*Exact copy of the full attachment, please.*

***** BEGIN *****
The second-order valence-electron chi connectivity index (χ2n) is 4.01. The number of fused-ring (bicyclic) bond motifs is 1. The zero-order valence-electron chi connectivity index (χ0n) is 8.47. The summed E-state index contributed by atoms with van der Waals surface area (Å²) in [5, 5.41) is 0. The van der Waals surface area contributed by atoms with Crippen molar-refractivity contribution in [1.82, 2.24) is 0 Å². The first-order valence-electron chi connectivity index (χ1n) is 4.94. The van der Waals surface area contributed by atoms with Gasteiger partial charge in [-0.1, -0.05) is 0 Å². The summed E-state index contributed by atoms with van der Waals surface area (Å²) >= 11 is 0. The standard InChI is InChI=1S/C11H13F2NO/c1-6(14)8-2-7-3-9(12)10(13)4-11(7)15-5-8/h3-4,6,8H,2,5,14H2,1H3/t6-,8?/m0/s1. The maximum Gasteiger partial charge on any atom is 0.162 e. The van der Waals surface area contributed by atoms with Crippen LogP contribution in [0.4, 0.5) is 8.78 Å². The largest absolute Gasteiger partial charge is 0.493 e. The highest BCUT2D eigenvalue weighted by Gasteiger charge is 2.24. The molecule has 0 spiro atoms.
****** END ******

The second-order valence-electron chi connectivity index (χ2n) is 4.01. The number of fused-ring (bicyclic) bond motifs is 1. The zero-order valence-electron chi connectivity index (χ0n) is 8.47. The summed E-state index contributed by atoms with van der Waals surface area (Å²) in [5, 5.41) is 0. The van der Waals surface area contributed by atoms with Crippen molar-refractivity contribution in [1.82, 2.24) is 0 Å². The first-order valence-electron chi connectivity index (χ1n) is 4.94. The van der Waals surface area contributed by atoms with Gasteiger partial charge in [-0.1, -0.05) is 0 Å². The summed E-state index contributed by atoms with van der Waals surface area (Å²) >= 11 is 0. The standard InChI is InChI=1S/C11H13F2NO/c1-6(14)8-2-7-3-9(12)10(13)4-11(7)15-5-8/h3-4,6,8H,2,5,14H2,1H3/t6-,8?/m0/s1. The maximum Gasteiger partial charge on any atom is 0.162 e. The van der Waals surface area contributed by atoms with Crippen LogP contribution in [0.4, 0.5) is 8.78 Å². The largest absolute Gasteiger partial charge is 0.493 e. The highest BCUT2D eigenvalue weighted by Gasteiger charge is 2.24. The molecule has 0 spiro atoms.